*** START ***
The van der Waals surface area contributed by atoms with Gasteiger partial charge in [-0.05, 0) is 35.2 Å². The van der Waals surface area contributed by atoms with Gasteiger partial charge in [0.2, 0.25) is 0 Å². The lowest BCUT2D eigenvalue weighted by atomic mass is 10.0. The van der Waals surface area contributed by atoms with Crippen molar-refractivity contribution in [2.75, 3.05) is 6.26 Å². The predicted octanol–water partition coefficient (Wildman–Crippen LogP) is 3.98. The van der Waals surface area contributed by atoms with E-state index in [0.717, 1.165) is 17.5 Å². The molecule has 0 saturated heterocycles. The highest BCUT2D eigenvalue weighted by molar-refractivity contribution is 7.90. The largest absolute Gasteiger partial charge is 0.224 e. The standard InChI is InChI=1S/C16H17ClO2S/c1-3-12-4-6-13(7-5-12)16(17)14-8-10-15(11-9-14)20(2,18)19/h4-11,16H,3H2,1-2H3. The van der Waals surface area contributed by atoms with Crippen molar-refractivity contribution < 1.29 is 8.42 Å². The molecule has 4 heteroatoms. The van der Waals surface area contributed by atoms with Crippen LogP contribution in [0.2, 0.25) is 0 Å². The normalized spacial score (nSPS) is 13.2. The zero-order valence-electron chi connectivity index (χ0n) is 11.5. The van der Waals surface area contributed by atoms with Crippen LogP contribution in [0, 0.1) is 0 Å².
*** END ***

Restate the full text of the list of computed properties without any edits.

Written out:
The van der Waals surface area contributed by atoms with Gasteiger partial charge in [-0.05, 0) is 35.2 Å². The van der Waals surface area contributed by atoms with Gasteiger partial charge in [0.2, 0.25) is 0 Å². The lowest BCUT2D eigenvalue weighted by atomic mass is 10.0. The van der Waals surface area contributed by atoms with Crippen molar-refractivity contribution in [2.75, 3.05) is 6.26 Å². The predicted octanol–water partition coefficient (Wildman–Crippen LogP) is 3.98. The van der Waals surface area contributed by atoms with E-state index in [0.717, 1.165) is 17.5 Å². The molecule has 0 saturated heterocycles. The highest BCUT2D eigenvalue weighted by molar-refractivity contribution is 7.90. The largest absolute Gasteiger partial charge is 0.224 e. The standard InChI is InChI=1S/C16H17ClO2S/c1-3-12-4-6-13(7-5-12)16(17)14-8-10-15(11-9-14)20(2,18)19/h4-11,16H,3H2,1-2H3. The van der Waals surface area contributed by atoms with Crippen molar-refractivity contribution < 1.29 is 8.42 Å². The molecule has 4 heteroatoms. The van der Waals surface area contributed by atoms with Crippen LogP contribution in [0.2, 0.25) is 0 Å². The normalized spacial score (nSPS) is 13.2. The zero-order valence-electron chi connectivity index (χ0n) is 11.5. The van der Waals surface area contributed by atoms with Crippen LogP contribution in [0, 0.1) is 0 Å².